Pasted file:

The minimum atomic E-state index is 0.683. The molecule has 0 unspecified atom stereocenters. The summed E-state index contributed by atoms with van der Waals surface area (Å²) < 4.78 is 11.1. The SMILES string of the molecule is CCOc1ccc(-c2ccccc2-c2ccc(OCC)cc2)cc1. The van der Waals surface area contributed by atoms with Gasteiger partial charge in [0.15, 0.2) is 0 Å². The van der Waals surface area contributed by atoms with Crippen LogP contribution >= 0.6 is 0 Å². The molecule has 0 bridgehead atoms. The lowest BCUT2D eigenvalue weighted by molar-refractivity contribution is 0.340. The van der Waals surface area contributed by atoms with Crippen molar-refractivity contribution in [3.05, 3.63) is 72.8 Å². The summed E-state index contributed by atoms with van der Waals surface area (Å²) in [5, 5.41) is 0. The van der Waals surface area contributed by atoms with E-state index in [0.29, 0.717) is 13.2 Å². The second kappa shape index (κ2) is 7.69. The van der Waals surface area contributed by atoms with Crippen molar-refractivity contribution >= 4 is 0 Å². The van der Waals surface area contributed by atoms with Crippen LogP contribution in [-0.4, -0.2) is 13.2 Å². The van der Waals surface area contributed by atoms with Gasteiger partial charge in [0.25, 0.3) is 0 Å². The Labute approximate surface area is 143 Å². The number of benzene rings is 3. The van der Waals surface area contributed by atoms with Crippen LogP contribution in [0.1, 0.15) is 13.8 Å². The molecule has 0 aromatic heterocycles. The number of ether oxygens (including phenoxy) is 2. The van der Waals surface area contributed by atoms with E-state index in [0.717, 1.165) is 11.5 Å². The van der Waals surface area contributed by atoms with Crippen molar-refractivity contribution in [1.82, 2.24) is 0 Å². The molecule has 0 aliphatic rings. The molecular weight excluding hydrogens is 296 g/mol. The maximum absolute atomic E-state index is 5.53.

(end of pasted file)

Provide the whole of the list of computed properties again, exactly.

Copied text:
The minimum atomic E-state index is 0.683. The molecule has 0 unspecified atom stereocenters. The summed E-state index contributed by atoms with van der Waals surface area (Å²) < 4.78 is 11.1. The SMILES string of the molecule is CCOc1ccc(-c2ccccc2-c2ccc(OCC)cc2)cc1. The van der Waals surface area contributed by atoms with Gasteiger partial charge in [0.15, 0.2) is 0 Å². The van der Waals surface area contributed by atoms with Crippen LogP contribution >= 0.6 is 0 Å². The molecule has 0 bridgehead atoms. The lowest BCUT2D eigenvalue weighted by molar-refractivity contribution is 0.340. The van der Waals surface area contributed by atoms with Crippen molar-refractivity contribution in [3.05, 3.63) is 72.8 Å². The summed E-state index contributed by atoms with van der Waals surface area (Å²) in [5, 5.41) is 0. The van der Waals surface area contributed by atoms with E-state index in [0.29, 0.717) is 13.2 Å². The second kappa shape index (κ2) is 7.69. The van der Waals surface area contributed by atoms with Crippen molar-refractivity contribution >= 4 is 0 Å². The van der Waals surface area contributed by atoms with Crippen LogP contribution in [-0.4, -0.2) is 13.2 Å². The van der Waals surface area contributed by atoms with Gasteiger partial charge in [0.25, 0.3) is 0 Å². The Labute approximate surface area is 143 Å². The number of benzene rings is 3. The van der Waals surface area contributed by atoms with Crippen LogP contribution in [0.1, 0.15) is 13.8 Å². The molecule has 0 aromatic heterocycles. The number of ether oxygens (including phenoxy) is 2. The van der Waals surface area contributed by atoms with E-state index in [0.717, 1.165) is 11.5 Å². The van der Waals surface area contributed by atoms with Crippen molar-refractivity contribution in [1.82, 2.24) is 0 Å². The molecule has 0 aliphatic rings. The molecular weight excluding hydrogens is 296 g/mol. The maximum absolute atomic E-state index is 5.53.